Beloved by the Incas, lucuma is a super nutritious Peruvian fruit that contains beta carotene, iron, zinc, vitamin B3, calcium, and protein. Its maple-like taste makes it a sweet addition to smoothies, baked goods, and even ice cream. Viewed as a symbol of fertility and creation, lucuma was called the “Gold of the Incas” and was used for a variety of applications. Recent research shows that lucuma may be helpful for supporting skin health, blood sugar, and even cardiovascular health.
What is Lucuma?
Lucuma in its whole form looks similar to an avocado, with a hard green exterior covering the sweet, soft fruit. The flesh is yellow and has a texture that is slightly reminiscent to that of a dry egg yolk. Many people say the taste of lucuma reminds them of a cross between caramel and a sweet potato. While it does contain a mellow sweetness, it’s low on the glycemic scale and typically suitable for diabetics.
Often, lucuma is sold in a powdered form, perfect for adding to smoothies or baking recipes. Its soft taste and gentle aroma enhances most foods without directly influencing or impairing the overall taste of the recipe. Lucuma is grown sustainably in this region without the use of pesticides and is intercropped with other plants to provide a wider benefit for farmers.
In ancient records, lucuma fruit was said to be used to support skin health and digestion. Recent studies have shown that lucuma oil may be helpful for supporting wound healing by encouraging the activation of healing factors within the skin.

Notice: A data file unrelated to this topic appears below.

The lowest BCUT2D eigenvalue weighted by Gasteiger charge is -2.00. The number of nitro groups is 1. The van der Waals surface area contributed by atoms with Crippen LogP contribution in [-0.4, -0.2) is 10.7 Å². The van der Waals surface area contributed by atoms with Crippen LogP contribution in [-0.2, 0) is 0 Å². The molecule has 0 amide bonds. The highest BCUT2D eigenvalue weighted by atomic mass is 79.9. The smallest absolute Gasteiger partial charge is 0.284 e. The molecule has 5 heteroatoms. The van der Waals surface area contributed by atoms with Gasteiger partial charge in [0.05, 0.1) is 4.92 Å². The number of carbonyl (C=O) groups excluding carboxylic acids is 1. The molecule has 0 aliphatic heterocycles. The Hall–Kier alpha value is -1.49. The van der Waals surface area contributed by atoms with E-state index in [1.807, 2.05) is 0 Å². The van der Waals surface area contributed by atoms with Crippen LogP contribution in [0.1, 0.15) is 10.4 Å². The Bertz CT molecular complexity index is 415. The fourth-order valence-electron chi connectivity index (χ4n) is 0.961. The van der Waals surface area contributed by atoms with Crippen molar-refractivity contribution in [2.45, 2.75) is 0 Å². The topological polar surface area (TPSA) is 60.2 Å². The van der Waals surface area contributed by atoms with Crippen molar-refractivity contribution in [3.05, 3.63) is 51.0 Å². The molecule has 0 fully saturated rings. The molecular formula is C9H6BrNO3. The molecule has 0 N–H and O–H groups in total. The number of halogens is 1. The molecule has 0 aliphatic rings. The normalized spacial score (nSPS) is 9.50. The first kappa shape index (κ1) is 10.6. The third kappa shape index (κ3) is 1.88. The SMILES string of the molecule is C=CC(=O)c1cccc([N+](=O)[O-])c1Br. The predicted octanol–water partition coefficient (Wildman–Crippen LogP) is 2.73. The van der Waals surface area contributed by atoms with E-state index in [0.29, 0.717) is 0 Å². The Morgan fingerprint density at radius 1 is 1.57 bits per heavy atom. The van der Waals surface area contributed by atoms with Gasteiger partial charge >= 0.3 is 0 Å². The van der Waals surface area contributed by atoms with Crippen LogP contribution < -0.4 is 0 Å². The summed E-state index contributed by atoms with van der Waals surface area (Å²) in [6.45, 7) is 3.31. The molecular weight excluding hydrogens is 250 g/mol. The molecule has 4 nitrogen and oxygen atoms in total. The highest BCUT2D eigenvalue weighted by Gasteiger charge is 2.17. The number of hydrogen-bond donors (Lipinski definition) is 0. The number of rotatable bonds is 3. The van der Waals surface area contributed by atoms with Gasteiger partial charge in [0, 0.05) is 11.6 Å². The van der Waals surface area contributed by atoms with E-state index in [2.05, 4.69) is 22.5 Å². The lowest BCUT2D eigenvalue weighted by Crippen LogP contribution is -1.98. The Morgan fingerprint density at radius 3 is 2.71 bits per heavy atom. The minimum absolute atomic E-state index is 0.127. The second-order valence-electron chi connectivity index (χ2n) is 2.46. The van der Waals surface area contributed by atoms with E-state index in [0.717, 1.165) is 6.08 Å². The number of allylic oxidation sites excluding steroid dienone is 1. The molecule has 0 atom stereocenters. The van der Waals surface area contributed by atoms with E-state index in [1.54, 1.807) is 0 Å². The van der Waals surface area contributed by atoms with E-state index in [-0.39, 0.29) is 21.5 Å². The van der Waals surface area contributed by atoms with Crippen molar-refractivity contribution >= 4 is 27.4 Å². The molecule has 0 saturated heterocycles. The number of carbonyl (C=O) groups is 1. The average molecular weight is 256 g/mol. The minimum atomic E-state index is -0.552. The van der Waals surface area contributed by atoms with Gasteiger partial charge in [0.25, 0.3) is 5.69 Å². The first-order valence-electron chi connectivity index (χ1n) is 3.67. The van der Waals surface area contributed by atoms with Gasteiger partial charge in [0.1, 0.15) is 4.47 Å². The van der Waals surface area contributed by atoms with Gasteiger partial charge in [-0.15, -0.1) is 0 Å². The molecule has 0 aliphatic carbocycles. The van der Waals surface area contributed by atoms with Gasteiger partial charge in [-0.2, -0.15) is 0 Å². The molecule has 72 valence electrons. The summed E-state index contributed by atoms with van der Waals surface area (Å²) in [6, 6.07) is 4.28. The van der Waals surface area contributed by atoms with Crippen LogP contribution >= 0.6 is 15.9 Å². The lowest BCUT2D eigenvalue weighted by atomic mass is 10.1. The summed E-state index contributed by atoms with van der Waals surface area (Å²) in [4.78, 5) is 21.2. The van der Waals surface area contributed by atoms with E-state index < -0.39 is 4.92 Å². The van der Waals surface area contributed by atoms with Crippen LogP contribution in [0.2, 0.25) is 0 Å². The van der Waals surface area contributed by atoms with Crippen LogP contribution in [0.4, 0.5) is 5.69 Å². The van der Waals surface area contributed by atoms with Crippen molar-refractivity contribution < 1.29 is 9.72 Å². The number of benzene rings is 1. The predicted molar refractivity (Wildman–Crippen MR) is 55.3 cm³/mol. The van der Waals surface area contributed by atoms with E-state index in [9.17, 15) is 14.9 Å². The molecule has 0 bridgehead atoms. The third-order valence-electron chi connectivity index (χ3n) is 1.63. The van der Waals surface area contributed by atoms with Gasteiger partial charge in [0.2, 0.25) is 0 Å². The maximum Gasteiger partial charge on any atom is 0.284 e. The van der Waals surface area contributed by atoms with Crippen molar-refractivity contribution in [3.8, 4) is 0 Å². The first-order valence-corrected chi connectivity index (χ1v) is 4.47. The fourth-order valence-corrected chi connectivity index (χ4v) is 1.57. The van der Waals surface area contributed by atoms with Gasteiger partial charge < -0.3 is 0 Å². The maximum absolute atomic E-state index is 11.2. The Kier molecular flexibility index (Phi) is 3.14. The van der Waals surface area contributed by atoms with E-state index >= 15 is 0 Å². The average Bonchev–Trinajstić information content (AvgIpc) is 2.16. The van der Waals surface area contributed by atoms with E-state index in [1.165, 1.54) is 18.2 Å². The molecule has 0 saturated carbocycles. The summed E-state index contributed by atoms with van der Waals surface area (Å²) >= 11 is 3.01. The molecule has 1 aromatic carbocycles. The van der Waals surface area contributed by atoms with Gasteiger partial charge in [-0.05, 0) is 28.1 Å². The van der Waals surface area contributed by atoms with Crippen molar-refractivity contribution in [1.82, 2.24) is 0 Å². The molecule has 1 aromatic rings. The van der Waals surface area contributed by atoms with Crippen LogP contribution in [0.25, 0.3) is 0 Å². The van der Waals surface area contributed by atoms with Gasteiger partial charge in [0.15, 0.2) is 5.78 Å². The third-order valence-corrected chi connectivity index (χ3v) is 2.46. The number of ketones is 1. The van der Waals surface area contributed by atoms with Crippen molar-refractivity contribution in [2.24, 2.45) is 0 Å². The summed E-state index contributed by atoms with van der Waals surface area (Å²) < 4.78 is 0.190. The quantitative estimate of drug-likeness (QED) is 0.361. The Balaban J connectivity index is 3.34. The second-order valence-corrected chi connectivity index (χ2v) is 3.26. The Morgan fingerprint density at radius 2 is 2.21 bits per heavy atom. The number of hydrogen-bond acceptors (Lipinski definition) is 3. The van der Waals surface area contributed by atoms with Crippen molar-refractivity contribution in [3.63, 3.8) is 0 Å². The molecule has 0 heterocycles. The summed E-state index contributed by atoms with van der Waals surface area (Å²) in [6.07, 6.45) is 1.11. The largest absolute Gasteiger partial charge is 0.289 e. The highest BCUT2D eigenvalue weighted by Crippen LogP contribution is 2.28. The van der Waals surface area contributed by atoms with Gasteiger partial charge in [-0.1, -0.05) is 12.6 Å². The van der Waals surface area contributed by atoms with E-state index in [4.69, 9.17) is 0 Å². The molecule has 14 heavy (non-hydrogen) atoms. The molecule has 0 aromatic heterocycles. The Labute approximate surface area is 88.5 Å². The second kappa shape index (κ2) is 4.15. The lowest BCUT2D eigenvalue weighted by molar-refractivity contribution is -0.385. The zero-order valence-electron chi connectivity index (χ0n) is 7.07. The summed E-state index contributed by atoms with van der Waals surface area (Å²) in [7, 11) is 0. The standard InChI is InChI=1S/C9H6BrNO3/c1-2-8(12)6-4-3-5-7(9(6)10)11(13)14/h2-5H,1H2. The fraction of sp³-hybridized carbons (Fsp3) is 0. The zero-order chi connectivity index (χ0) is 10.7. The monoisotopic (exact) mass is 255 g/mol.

Lucuma was also used throughout the centuries to support cardiovascular health, and research seems to agree. Studies show that lucuma has potent ACE inhibitory activities in vitro, possibly decreasing the effects associated with hypertension. Lucuma may also support normal blood sugar, giving researchers hope for finding additional nutritional support for those with type II diabetes. These results point to the excellent potential of Peruvian fruits as food-based strategies for blood sugar and blood pressure issues. 
One Final Thought
Lucuma powder can be added to your morning smoothies or juices and can also be added to your dessert recipes as a natural sweetener. Many natural herbal supplements contain lucuma combined with other important herbs.
Do you use lucuma? How do you enjoy it? Let us know in the comments!
- Rojo LE, Villano CM, Joseph G, Schmidt B, Shulsev V, Shuman JL, Lila MA, Raskin I. Wound-healing properties of nut oil from Pouteria lucuma. Journal of Cosmetic Dermatology. 2010 September;9(3):185-95. doi: 10.1111/j/1473-2165.2010.00509.x.
- Pinto Mda S, Ranilla LG, Apostolidis E, Lajolo FM, Genovese MI, Shetty K. Evaluation of antihyperglycemia and antihypertension potential of native Peruvian fruits using in vitro models. Journal of Medicinal Food. 2009 April;12(2):276-91. doi: 10.1089/jmf.2008.0113.
†Results may vary. Information and statements made are for education purposes and are not intended to replace the advice of your doctor. Global Healing Center does not dispense medical advice, prescribe, or diagnose illness. The views and nutritional advice expressed by Global Healing Center are not intended to be a substitute for conventional medical service. If you have a severe medical condition or health concern, see your physician.